Do you want your students to apply their phonics learning to their writing?
I know I do! And I also know that this doesn’t happen easily for all students.
In today’s quick post, I want to share a free tool with you—a template for a word part dictionary. Relatively recently, I started having my students create these word part dictionaries, and it has helped tremendously with their spelling! Keep reading to find out how I use them, and to grab the template for free!
What is a Word Part Dictionary?
A word part dictionary is a place where students keep track of word parts they have learned.
For example, if they study the “ink” pattern in phonics, they then add the “ink” pattern to their word part dictionary. They write the word part (i.e., “ink”) and then choose a word that contains that word part (i.e., “pink”). They draw a picture to illustrate the word.
Every time students learn a new word part during phonics, they complete a new box in their word part dictionaries. Throughout the year, each child has a record of his/her phonics learning. During writing time, students can refer to their word part dictionaries for help with spelling.
I’ve also found the dictionaries to be helpful to ME because I’m a little forgetful! During writing time, it’s sometimes hard to remember exactly what patterns each child has learned (i.e., I forget what they should be responsible for spelling correctly—especially toward the end of the school year). If there’s ever any question, a student and I can just look in their word part dictionary to see if they have already studied a particular word pattern.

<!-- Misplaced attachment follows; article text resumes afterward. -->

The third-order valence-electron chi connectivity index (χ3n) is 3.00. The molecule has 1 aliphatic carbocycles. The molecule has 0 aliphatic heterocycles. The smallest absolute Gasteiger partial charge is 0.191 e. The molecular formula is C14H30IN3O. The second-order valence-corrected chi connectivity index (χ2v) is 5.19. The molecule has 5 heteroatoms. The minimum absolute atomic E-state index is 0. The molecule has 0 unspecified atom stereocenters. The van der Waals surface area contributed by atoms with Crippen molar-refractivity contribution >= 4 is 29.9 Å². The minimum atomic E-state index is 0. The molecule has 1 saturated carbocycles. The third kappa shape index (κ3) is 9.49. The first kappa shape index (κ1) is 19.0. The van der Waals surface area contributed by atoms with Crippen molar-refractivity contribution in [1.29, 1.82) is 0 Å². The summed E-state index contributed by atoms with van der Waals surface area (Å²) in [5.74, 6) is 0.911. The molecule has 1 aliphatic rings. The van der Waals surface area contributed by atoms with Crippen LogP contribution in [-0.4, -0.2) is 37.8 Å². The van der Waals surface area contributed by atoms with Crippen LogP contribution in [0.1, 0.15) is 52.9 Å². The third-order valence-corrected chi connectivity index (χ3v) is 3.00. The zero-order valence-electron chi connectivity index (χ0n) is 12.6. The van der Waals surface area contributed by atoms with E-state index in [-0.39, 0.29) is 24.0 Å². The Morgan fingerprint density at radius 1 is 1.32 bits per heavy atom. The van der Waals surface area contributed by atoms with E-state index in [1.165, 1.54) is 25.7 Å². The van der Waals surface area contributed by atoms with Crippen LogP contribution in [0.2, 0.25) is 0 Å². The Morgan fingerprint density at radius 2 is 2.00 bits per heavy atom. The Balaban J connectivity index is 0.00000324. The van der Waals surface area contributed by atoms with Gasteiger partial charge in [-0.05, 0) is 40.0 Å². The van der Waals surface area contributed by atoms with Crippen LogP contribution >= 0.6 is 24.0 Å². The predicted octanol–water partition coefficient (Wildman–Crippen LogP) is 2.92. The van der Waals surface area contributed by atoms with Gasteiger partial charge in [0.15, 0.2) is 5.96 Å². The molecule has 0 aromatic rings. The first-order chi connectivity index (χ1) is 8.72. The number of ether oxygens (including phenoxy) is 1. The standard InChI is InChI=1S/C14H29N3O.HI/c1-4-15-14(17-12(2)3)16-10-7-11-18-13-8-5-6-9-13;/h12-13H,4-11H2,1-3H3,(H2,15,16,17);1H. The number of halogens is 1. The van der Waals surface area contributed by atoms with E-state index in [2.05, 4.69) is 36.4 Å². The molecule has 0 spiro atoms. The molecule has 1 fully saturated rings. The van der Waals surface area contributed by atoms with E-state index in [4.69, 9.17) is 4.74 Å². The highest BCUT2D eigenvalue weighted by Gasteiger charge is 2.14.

You can use this tool with word families, vowel spelling patterns, prefixes and suffixes, etc. It’s super versatile!
What age group is this for?
I have been using this tool with first grade and up. You can also use it with Kindergarteners who are learning word families or other “chunks.”
How can I use this tool?
It’s very easy to set up! First, download the template and make copies for students. You might want to make copies on light-colored paper, so that students can easily locate their dictionaries during writing time. Or you can try white cardstock, so that the dictionaries (hopefully) last longer.
You can introduce the dictionaries whole-group or small-group—whatever works best for you. Have each student write his/her name on the front and decorate it. You want to foster a sense of ownership so that students feel responsible for and will use their dictionaries!
Each time you introduce a new phonics pattern to a group of students (or the entire class), students will fill out a new box in their dictionary. They write the word pattern, choose a word that exemplifies the pattern, and illustrate the word.
Want to give this a try? You can download the template by clicking on the image below.
Let me know how it goes! If you’re looking for more phonics or word work activities, you can check some out in my TpT store here.